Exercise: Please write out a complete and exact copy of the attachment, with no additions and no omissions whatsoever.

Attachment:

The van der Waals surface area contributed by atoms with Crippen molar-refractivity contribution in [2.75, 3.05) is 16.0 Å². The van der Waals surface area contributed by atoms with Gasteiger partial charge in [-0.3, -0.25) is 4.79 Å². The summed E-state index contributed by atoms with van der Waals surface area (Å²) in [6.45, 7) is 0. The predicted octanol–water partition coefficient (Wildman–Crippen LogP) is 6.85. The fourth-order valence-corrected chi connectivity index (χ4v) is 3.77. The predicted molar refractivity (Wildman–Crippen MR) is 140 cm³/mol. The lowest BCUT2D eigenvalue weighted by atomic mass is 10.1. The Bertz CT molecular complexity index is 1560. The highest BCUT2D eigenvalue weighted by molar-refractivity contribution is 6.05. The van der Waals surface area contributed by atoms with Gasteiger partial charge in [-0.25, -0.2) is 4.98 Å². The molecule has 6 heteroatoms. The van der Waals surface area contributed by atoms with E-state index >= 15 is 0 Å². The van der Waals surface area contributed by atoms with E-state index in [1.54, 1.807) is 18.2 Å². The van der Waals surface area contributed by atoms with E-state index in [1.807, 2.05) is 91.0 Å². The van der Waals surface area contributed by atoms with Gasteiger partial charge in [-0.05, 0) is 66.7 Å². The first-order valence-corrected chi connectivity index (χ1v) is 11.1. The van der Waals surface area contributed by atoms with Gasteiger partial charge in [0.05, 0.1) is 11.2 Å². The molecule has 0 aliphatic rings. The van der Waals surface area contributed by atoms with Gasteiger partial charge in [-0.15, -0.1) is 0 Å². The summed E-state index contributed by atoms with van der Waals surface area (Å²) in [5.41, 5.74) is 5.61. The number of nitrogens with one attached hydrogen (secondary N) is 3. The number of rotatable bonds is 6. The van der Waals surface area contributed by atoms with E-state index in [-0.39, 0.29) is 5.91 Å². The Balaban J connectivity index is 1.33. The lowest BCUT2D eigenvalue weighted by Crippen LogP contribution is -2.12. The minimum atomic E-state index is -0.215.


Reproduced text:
The van der Waals surface area contributed by atoms with Crippen molar-refractivity contribution in [2.75, 3.05) is 16.0 Å². The van der Waals surface area contributed by atoms with Gasteiger partial charge in [-0.3, -0.25) is 4.79 Å². The summed E-state index contributed by atoms with van der Waals surface area (Å²) in [6.45, 7) is 0. The predicted octanol–water partition coefficient (Wildman–Crippen LogP) is 6.85. The fourth-order valence-corrected chi connectivity index (χ4v) is 3.77. The predicted molar refractivity (Wildman–Crippen MR) is 140 cm³/mol. The lowest BCUT2D eigenvalue weighted by atomic mass is 10.1. The Bertz CT molecular complexity index is 1560. The highest BCUT2D eigenvalue weighted by molar-refractivity contribution is 6.05. The van der Waals surface area contributed by atoms with Gasteiger partial charge in [-0.25, -0.2) is 4.98 Å². The molecule has 6 heteroatoms. The van der Waals surface area contributed by atoms with E-state index >= 15 is 0 Å². The van der Waals surface area contributed by atoms with E-state index in [1.54, 1.807) is 18.2 Å². The van der Waals surface area contributed by atoms with E-state index in [1.807, 2.05) is 91.0 Å². The van der Waals surface area contributed by atoms with Gasteiger partial charge in [-0.05, 0) is 66.7 Å². The first-order valence-corrected chi connectivity index (χ1v) is 11.1. The van der Waals surface area contributed by atoms with Gasteiger partial charge in [0.05, 0.1) is 11.2 Å². The molecule has 0 aliphatic rings. The van der Waals surface area contributed by atoms with Gasteiger partial charge in [-0.15, -0.1) is 0 Å². The summed E-state index contributed by atoms with van der Waals surface area (Å²) in [5.41, 5.74) is 5.61. The number of nitrogens with one attached hydrogen (secondary N) is 3. The number of rotatable bonds is 6. The van der Waals surface area contributed by atoms with E-state index in [-0.39, 0.29) is 5.91 Å². The Balaban J connectivity index is 1.33. The lowest BCUT2D eigenvalue weighted by Crippen LogP contribution is -2.12. The minimum atomic E-state index is -0.215.